Tony Evans, Chair of the Saltersley Common Preservation Society (covering Lindow Moss), also addressed the group. We heard about the apparent infringements of the planning conditions by the peat extraction companies, leading to a lowering of the water table, and effects including near-disappearance of wildlife such as water voles, and subsidence of houses in the area.
Groups looked at education, landscape restoration and heritage, access and usage, and ecology to identify possible steps to restore the Moss and were reminded that this year is the 30th anniversary of the finding of Lindow Man. The building buzzed with lively conversation.
The participants agreed a New Vision for Lindow Moss and that we would try to work collaboratively to bring about the project.
For Transition Wilmslow, the project brings together many of the strands that they are about: local community, biodiversity, food, education, carbon, resilience and legacy for future generations. For more information please visit the Lindow Moss pages.
This important document, Making the Transition: A Green Infrastructure Plan for Wilmslow and Handforth, was rolled out to the public at the Artisan Market on Saturday 18 May.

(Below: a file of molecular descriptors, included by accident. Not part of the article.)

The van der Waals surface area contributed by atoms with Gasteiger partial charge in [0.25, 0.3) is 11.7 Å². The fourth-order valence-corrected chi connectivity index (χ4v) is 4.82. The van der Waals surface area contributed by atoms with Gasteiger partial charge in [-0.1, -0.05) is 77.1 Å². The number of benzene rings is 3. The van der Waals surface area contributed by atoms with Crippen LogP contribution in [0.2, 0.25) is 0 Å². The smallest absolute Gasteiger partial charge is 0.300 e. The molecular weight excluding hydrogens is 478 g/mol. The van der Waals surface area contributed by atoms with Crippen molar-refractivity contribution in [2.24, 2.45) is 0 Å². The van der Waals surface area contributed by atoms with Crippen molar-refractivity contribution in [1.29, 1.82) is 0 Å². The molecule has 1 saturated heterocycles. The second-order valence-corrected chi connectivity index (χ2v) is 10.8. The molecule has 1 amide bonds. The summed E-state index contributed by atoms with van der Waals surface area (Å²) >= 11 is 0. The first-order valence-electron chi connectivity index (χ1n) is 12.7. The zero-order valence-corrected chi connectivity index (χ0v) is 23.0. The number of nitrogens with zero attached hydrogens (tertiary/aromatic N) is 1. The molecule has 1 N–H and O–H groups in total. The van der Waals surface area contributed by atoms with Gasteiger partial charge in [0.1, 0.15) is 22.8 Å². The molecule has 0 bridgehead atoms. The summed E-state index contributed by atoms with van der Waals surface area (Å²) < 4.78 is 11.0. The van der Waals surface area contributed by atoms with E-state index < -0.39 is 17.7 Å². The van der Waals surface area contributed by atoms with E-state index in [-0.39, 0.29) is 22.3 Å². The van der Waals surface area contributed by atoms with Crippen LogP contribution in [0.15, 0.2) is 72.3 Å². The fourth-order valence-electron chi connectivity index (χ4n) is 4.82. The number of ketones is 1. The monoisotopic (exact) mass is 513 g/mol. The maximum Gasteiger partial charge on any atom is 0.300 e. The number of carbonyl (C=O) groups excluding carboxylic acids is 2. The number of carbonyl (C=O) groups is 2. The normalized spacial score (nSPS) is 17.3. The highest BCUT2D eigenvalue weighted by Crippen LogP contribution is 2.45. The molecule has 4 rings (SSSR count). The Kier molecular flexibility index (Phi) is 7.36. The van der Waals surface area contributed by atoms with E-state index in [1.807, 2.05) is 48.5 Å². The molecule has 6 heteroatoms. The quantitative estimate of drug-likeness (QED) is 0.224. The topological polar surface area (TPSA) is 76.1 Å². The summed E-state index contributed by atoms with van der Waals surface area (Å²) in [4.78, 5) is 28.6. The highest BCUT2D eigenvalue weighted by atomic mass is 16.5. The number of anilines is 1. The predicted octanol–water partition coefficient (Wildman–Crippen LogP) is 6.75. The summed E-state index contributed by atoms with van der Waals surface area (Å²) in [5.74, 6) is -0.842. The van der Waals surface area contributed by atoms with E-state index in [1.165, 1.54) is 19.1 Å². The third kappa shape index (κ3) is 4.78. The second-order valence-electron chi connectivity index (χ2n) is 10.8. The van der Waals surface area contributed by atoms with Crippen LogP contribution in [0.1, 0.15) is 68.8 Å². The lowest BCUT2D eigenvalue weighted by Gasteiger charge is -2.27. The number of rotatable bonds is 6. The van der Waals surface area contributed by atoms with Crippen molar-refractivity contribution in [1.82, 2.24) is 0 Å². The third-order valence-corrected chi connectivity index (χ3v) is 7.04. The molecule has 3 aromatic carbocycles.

Despite it being a cold day, the interest displayed was encouraging and many people stopped at our stall to hear more. Transition Wilmslow’s Environment & Planning Group were especially pleased that the Manchester University students – Jake, Becky, Simon and Matt – who had researched and written the report for their MSc course, were on hand to explain their project.
The report highlights how important our gardens are in making the area a green and pleasant place and additionally underlines their role in protecting against climate change, so we handed out a leaflet Top Tips for Wildlife Gardening giving information on capitalising on this asset and encouraging wildlife in our gardens.
Click the link for more information and to read the full report http://wp.me/P2mX4O-dg